Your Views for October 31
I find it ironic that with such emphasis on the hazards of driving while using our cellphones or texting — not to mention the legalities — the same politicians who support this ban are with their friends/supporters standing on the side of busy roads, holding signs and waving to passing traffic.
I find this a HUGE distraction to me and the other drivers, who should be focused on driving instead of who is on the side of the road. I remember as a kid when Andy Levin was the lone waver; for me, the novelty has worn off.
I say ban the roadside sign-waving.
John S. R. Roach
Safety vs. freedom
I live in the Kapoho Vacationland farm lots above Ililani Street.
According to maps in the phone book, Ililani Street is the boundary for the tsunami evacuation zone. When I tried to return home on Saturday, Oct. 27, I encountered a roadblock on Highway 132 manned by county police. The officer told me that he was not letting anyone through at that time, even though I explained to him that my house was outside the tsunami evacuation zone.
I do not understand why such a situation exists. Either enough manpower should be provided to man the intersections along Ililani Street, or the officers should be instructed to allow residents who live outside the tsunami evacuation zone to be allowed to pass the blockade.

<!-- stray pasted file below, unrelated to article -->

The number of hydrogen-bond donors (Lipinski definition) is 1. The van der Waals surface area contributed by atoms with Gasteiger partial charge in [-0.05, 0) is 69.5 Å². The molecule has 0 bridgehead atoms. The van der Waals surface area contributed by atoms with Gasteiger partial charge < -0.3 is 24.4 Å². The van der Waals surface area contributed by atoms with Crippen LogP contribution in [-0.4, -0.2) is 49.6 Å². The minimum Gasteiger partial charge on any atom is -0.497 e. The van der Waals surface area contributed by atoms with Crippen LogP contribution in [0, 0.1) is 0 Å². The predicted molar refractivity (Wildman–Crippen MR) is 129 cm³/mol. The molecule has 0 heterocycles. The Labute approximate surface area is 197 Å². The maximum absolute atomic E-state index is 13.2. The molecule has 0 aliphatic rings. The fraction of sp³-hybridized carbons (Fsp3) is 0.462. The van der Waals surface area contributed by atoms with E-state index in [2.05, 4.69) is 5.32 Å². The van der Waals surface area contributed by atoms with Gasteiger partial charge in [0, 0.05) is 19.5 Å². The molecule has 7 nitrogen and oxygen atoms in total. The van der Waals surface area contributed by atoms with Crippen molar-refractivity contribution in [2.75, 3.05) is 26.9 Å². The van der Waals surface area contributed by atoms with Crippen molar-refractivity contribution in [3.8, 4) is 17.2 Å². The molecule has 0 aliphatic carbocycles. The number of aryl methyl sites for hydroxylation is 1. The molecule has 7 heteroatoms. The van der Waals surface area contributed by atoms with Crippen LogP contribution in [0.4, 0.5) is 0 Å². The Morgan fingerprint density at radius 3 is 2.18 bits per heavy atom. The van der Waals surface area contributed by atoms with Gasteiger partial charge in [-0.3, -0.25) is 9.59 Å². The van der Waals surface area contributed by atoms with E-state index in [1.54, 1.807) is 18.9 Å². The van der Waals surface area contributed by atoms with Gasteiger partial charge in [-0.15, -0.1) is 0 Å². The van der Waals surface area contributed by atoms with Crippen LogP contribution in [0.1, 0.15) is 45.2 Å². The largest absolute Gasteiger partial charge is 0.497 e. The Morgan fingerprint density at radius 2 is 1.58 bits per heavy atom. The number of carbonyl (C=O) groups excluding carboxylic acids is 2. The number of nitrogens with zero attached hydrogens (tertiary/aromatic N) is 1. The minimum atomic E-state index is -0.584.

I know that the reason I would be given for not letting anyone pass is safety. This word is used to take away many rights and freedoms, and it really bothers me. Our country was founded on freedom, not safety.
We brag to the world that American citizens have the most freedom anywhere. We send our troops to fight and die in order to protect our freedom. But in practice, all one has to say is the word “safety” and our government gladly repeals freedom.
While safety is a legitimate concern of government, it should not take away from the primary duty of government, which is to protect the rights and freedoms of all Americans.
Personally I think officers at these roadblocks should inform citizens of the tsunami danger and then let the citizen decide if he wants to proceed on. But at the very least, those who have residences past the roadblock should be allowed to proceed.
The rubbish along Kaumana Drive (near Chong Street) is terrible. Recently, I saw a driver throw out a beer bottle from his car and it shattered all over the road. I was shocked and disappointed.
We as citizens need to work together to make our community clean and safe. The rubbish and debris on the sides of the road is not right. It makes us look and feel bad. We need to malama the aina. This is the foundation to make the future better.
We start by taking care of the land and all else will fall into place.
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